Most mid to high level mountain groupsets (eg SLX and X7) have shifter options without any display as to what gear is currently active. How do riders avoid cross-chaining and other unpleasantnesses, especially when riding in the dark or on rough terrain (i.e. when they can't readily take a look at the rear cogs)?
All the elite riders I have encountered just know. I think its part of the attention to detail necessary at that level. You almost never see them looking down to check (that would be showing a weakness and giving oponents an opportunity).
But if you mean can the rider say which cog they are using at the front and rear? then the answer is that often we can't say.
Usually we know by memory which front cog we are using. And as I change the rear gear, I know by the different feel of the ratio whether I'm near the top, the middle, or the bottom of the cluster. I very rarely try to change gears past the last one.
The bike knows. That's enough.
One of my bikes has no indicators and I'm less familiar with it than my other bike which has indicators and more years especially at the top. But I don't find it to be a problem. You don't need to know exactly which gear you're in, just enough to know (e.g) that if you want to drop a gear you need to drop a chainring. A combination of feel and a vague recollection of what I've done is normally enough for that.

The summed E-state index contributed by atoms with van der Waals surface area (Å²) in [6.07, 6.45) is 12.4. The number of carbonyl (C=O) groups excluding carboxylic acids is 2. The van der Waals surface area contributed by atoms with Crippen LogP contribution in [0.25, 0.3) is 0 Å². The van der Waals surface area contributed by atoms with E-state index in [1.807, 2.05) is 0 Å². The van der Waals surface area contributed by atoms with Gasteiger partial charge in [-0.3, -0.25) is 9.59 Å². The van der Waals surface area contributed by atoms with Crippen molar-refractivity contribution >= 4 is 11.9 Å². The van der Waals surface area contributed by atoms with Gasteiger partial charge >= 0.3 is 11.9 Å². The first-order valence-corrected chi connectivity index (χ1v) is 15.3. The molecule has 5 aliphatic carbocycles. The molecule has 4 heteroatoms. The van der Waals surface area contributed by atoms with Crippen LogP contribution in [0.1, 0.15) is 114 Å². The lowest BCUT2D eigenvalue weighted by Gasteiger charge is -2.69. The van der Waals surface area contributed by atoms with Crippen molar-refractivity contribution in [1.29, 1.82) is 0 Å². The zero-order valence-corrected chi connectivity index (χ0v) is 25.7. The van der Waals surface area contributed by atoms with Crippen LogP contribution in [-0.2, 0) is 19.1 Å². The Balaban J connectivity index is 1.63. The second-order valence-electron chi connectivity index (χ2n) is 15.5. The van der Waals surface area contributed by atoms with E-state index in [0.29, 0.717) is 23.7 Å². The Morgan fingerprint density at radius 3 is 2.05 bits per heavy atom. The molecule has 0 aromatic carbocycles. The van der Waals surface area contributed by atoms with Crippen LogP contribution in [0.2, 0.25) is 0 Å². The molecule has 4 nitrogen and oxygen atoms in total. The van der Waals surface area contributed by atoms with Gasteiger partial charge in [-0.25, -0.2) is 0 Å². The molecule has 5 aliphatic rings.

I consider myself decently experienced, having ridden for many years, and my answer is that I don't have to know. The numbers aren't important to me; it's all in how it feels. Whatever speed I'm going, if I want to go faster and I'm pedaling without feeling like I'm doing any work, I need to shift into a higher gear. If I feel like I'm expending too much energy (i.e. it's too hard to pedal), then I gear down. There's not a "right" gear to be in; it's relative to my current speed and how much work I feel like doing, or, in some cases, how much torque I need.
A lot of the time I don't…
Most of my riding is on an older touring bike with downtube shifters or a tandem with mountain bike type (the two button/lever kind) shifters. So I know generally what gear the bike is in by effort and like Michael says detect cross-chaining by sound. With the touring bike shifter position tells me a lot about what gear I'm in and I can read it by feel. On the tandem I can tell the extremes by the shifter behavior (it either won't let you pull cable or won't release anymore).
I also have a pretty relaxed attitude towards cross-chaining. I know it is "bad" and try to avoid it, but I also don't worry too much about occasionally picking the "wrong" gear combinations. I usually notice them due to noise or feel and when I do I shift if I can. If I can't a put a bit of money into the bike parts jar when I get home.
With todays 2- and 1-chainring cranksets, chain-crossing isn't a problem and with the cranksets where it may be a problem (which are rather rare in high-end groups) the sound and feel are good signs of it. So you don't really need to know which gear you're in.
And when you spend a lot of time on your bike you just start to recognise the gears by feel and are able to tell which one you're in... well, +/-1 let's say.
I switched from Shimano Deore (with displays) to Sram X9 (without displays) some 5 years ago, and never felt the need to look down and check the gears. So they are not this important, just a matter of changing habbits.